I had the honor to serve on the Oceans and Coasts panel with some HUGE names in the marine science world: Dr. Alex Dehgan, Dr. Sylvia Earle (aka Her Deepness), Dr. Daniel Pauly, and Dr. Janet Coffey. During the panel we talked about the importance of the ocean and how little we know about it. The oceans play a central role is supporting human life. Yet we’ve mapped less of the ocean floor at high resolution than the surface of Mars, Venus, and the Moon combined. We have limited information about the changes that coastal ecosystems like coral reefs, mangroves, and giant kelp have been experiencing in recent decades. Citizen science provides a powerful method for collecting data that will allow us to better understand and protect these critical ecosystems.
Note: This post is from Briana Harder, our newest Science Team member! We encountered Briana in Talk where she not only noted some issues, but then wrote code to reprocess images to fix them! Needless to say, we were impressed. What emerged was a wonderful dialogue between Briana, members of the science team, and the folk at Zooniverse. She’s made some large changes to our image processing pipeline and helped us all learn a lot about how to use Landsat for kelp in places *other* than California. As such, we asked Briana if she wanted to take her involvement to the next level, and join the Science Team. And we were delighted when she accepted! So, here are her comments on the awesome work she did and how our image processing has changed.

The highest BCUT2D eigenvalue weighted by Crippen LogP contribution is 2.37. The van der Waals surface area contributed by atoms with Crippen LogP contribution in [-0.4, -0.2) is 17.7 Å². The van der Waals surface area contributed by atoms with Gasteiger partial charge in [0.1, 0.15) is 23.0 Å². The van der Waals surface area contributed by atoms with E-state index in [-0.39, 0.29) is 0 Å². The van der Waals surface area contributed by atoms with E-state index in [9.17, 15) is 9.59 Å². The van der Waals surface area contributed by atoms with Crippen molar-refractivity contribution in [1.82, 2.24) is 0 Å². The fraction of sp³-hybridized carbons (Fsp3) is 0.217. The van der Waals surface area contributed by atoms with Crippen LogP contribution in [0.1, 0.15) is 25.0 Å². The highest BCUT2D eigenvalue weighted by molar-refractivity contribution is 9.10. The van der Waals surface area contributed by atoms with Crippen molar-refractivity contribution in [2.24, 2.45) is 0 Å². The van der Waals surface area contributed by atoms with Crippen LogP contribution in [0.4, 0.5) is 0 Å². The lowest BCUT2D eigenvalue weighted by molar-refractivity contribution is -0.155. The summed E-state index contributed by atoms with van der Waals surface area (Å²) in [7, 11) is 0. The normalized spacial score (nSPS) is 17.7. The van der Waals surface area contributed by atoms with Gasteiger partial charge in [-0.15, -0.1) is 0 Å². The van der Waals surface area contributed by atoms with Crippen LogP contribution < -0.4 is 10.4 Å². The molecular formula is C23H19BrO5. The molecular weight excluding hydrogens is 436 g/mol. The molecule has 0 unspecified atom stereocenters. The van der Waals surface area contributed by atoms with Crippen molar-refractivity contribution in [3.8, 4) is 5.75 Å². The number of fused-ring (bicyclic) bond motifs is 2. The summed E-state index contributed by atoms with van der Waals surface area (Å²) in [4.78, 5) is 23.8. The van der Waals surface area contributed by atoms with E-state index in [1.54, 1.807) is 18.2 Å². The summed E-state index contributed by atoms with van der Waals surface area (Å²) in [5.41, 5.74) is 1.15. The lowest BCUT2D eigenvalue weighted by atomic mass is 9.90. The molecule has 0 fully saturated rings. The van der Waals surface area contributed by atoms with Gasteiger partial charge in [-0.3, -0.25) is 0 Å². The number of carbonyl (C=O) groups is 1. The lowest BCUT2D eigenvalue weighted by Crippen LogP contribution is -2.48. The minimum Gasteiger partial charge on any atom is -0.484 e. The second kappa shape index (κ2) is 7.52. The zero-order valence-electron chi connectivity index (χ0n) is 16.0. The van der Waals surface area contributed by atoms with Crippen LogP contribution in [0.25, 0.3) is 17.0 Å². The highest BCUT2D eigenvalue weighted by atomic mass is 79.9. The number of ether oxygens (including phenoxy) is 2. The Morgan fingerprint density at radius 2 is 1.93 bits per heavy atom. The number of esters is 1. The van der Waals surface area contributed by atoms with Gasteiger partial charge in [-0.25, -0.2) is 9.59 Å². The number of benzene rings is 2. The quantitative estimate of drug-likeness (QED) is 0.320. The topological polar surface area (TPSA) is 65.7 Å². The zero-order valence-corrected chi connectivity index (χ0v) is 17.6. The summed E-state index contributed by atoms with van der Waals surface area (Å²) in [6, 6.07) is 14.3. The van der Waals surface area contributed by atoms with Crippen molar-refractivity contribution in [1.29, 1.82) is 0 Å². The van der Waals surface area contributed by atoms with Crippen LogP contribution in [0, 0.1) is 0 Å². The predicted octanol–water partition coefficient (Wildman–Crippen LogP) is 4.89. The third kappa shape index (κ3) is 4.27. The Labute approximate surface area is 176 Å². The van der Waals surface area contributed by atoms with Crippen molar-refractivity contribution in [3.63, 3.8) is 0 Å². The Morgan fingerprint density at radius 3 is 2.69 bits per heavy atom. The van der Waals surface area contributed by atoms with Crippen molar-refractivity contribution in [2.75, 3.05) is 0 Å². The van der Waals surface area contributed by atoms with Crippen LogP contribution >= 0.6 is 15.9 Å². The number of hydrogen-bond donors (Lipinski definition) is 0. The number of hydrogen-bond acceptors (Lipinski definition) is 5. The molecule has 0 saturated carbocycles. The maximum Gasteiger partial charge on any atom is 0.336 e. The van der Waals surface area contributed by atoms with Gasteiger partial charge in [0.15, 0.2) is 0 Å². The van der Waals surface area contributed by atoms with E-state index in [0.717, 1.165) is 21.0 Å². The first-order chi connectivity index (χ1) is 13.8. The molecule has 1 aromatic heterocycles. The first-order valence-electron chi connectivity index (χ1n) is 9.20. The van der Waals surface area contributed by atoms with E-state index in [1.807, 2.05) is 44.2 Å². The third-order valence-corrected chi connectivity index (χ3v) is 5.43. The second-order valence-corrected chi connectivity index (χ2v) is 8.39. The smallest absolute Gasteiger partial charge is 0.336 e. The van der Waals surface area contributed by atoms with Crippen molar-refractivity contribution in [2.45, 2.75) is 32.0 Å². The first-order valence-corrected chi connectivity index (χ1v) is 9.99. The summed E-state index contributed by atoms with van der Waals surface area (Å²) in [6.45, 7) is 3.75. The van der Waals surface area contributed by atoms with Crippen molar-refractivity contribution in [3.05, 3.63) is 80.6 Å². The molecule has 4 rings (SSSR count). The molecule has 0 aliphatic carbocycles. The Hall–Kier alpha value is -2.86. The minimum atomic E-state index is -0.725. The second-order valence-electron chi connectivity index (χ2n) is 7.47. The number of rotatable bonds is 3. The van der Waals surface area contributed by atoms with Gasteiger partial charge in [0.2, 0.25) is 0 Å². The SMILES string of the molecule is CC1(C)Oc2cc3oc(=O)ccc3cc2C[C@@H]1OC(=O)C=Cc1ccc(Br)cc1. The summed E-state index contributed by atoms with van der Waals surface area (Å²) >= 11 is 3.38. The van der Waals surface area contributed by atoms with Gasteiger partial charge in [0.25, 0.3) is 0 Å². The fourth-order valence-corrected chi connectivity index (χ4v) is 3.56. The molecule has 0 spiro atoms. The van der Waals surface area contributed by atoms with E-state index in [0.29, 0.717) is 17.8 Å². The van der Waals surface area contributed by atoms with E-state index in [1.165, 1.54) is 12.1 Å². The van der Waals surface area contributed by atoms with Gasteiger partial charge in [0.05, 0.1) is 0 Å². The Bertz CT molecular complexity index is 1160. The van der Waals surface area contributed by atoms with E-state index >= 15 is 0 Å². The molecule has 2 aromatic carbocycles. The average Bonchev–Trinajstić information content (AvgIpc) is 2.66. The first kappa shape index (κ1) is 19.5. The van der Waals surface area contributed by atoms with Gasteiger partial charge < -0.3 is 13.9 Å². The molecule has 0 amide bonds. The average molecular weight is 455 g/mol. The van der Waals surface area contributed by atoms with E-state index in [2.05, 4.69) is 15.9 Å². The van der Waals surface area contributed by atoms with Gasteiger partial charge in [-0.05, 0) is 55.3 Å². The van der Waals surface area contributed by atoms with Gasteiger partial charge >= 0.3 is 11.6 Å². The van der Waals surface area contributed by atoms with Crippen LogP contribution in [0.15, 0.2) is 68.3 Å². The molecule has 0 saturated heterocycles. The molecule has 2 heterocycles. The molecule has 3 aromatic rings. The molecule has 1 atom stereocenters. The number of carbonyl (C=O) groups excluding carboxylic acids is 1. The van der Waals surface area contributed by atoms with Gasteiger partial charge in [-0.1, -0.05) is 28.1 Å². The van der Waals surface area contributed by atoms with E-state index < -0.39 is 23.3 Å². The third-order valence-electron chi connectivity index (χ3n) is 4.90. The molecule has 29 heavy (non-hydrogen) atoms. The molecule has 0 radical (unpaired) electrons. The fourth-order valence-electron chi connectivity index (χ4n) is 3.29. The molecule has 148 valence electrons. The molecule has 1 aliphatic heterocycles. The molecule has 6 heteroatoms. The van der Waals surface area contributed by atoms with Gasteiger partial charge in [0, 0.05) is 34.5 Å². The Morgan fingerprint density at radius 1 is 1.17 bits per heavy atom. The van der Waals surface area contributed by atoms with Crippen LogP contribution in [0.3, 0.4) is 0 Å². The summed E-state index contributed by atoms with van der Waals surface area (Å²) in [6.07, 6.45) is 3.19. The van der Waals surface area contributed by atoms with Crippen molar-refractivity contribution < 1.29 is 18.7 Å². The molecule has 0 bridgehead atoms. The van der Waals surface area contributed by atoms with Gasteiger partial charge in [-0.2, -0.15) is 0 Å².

The first thing to do upon finding an interesting problem is to find out if anyone else has solved it already. So I searched for research in the areas of image analysis and coastlines and satellite imagery. The majority of the papers were far too detail oriented to be very helpful, the problems in tracking the month to month changes of the coastline of a small island are wildly different from sorting coast from non-coast for FF! But I did find a fascinating paper on using Landsat data to build a highly accurate waterline database for all of Europe. They clearly solved the problem of finding ocean coastline, and then went a lot further!